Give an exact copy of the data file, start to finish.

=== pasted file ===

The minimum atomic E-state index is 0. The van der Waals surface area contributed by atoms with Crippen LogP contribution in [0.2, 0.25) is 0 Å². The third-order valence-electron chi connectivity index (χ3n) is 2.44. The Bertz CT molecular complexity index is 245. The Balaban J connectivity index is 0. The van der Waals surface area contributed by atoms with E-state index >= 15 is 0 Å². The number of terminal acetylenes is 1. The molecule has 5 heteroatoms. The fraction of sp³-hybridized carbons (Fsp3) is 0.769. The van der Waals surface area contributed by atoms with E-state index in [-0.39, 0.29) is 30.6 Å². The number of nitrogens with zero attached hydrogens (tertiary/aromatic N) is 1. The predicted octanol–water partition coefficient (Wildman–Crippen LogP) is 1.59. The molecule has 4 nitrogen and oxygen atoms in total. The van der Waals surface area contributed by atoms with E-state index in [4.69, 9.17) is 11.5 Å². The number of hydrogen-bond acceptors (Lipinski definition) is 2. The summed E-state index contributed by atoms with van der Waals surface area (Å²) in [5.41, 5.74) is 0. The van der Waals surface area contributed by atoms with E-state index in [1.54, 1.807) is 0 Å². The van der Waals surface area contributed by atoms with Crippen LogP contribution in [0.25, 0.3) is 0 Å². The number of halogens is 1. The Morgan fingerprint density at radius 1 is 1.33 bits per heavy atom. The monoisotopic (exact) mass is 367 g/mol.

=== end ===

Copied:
The minimum atomic E-state index is 0. The van der Waals surface area contributed by atoms with Crippen LogP contribution in [0.2, 0.25) is 0 Å². The third-order valence-electron chi connectivity index (χ3n) is 2.44. The Bertz CT molecular complexity index is 245. The Balaban J connectivity index is 0. The van der Waals surface area contributed by atoms with E-state index >= 15 is 0 Å². The number of terminal acetylenes is 1. The molecule has 5 heteroatoms. The fraction of sp³-hybridized carbons (Fsp3) is 0.769. The van der Waals surface area contributed by atoms with E-state index in [-0.39, 0.29) is 30.6 Å². The number of nitrogens with zero attached hydrogens (tertiary/aromatic N) is 1. The predicted octanol–water partition coefficient (Wildman–Crippen LogP) is 1.59. The molecule has 4 nitrogen and oxygen atoms in total. The van der Waals surface area contributed by atoms with E-state index in [4.69, 9.17) is 11.5 Å². The number of hydrogen-bond acceptors (Lipinski definition) is 2. The summed E-state index contributed by atoms with van der Waals surface area (Å²) in [5.41, 5.74) is 0. The van der Waals surface area contributed by atoms with E-state index in [1.54, 1.807) is 0 Å². The van der Waals surface area contributed by atoms with Crippen LogP contribution in [0.25, 0.3) is 0 Å². The number of halogens is 1. The Morgan fingerprint density at radius 1 is 1.33 bits per heavy atom. The monoisotopic (exact) mass is 367 g/mol.